Time: Activities that take a lot of time to execute are not simple. A loyalty program experience that is “simple”, is one that can be performed as quickly as possible. Programs with effective experiences have a constant drive for improvement on this aspect. Members should recognize that the program and its experiences change over time as technology offers better solutions, or the program budget allows them to make use of quicker processes, faster technology or that they are offered a higher priority within the organization.
Generally, if a behavior is ‘easy’ to do, it tends to require less time than behavior that are less easy to do. Confusing, or mentally and physically challenging, behaviors are time-eaters. This relates to ‘Brain Cycles’ and physical efforts described further, but the causes are different.
Money: Adding monetary costs to behaviors makes them more complicated. Going to the bathroom in a shopping center and having to pay for it, is more complex than going at home or in a restaurant. Loyalty programs that offer free shipping for members or allow upgrades make life simpler for members.
Brain Cycles or “mental effort”: If something is hard to understand, it’s not simple. The more the behavior in an experience requires people to think, the less simple it is. Simple.
Physical effort: Behaviors that require more movement or strain are not as simple as the ones that don’t. Having to go to a location further away, or having to involve more people because it’s physically challenging (like moving a couch from Ikea to your new house) is less simple than when you don’t have to do that effort.
Social deviance: Some things are easy to do, but they are – in your context – shameful or embarrassing. That is the same for experiences in loyalty programs. Not wearing any clothes in a shopping center is easy to do, but it’s not ‘simple’, due to social norms that will cause reactions from the people that you meet on your happy nudist walk. It’s socially deviant and, according to Fogg’s model, it’s not simple. A loyalty program that requires members to ‘ask’ for things in a socially awkward way is experienced as less simple.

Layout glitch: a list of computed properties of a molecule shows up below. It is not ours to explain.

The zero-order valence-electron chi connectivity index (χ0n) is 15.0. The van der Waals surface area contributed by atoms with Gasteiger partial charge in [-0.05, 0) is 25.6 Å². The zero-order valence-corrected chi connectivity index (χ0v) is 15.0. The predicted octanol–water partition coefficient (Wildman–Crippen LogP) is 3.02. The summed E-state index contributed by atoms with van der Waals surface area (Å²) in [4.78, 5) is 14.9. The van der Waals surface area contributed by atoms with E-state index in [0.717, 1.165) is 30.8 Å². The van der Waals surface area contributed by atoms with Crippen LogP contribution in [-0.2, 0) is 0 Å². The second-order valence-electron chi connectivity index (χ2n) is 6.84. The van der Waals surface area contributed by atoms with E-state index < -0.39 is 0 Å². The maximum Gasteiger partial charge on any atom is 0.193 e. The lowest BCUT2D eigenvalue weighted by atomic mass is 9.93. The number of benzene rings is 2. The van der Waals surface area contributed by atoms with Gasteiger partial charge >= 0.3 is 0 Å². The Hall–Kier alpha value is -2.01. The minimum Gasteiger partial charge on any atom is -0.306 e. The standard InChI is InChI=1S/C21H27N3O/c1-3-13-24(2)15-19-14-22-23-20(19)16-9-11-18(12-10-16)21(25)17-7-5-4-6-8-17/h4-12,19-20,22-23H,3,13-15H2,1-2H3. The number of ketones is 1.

Non-routine: The more we do something, the easier it gets. People usually learn while doing. A behavior that isn’t simple for one person might be quite simple for another one because they’ve practiced it more. It might be wise to turn this one around: which routines can you tap into to make the program’s features feel simple to its members?
This list about how to achieve simplicity provides loyalty marketers a clear framework for designing loyalty programs experiences (and features), contributing to its success. When designing a Program Story, uniqueness is an important driver for success of the program.
Let VEMT help you design the best loyalty program for your organization! These lessons come with the team that has experience in applying them.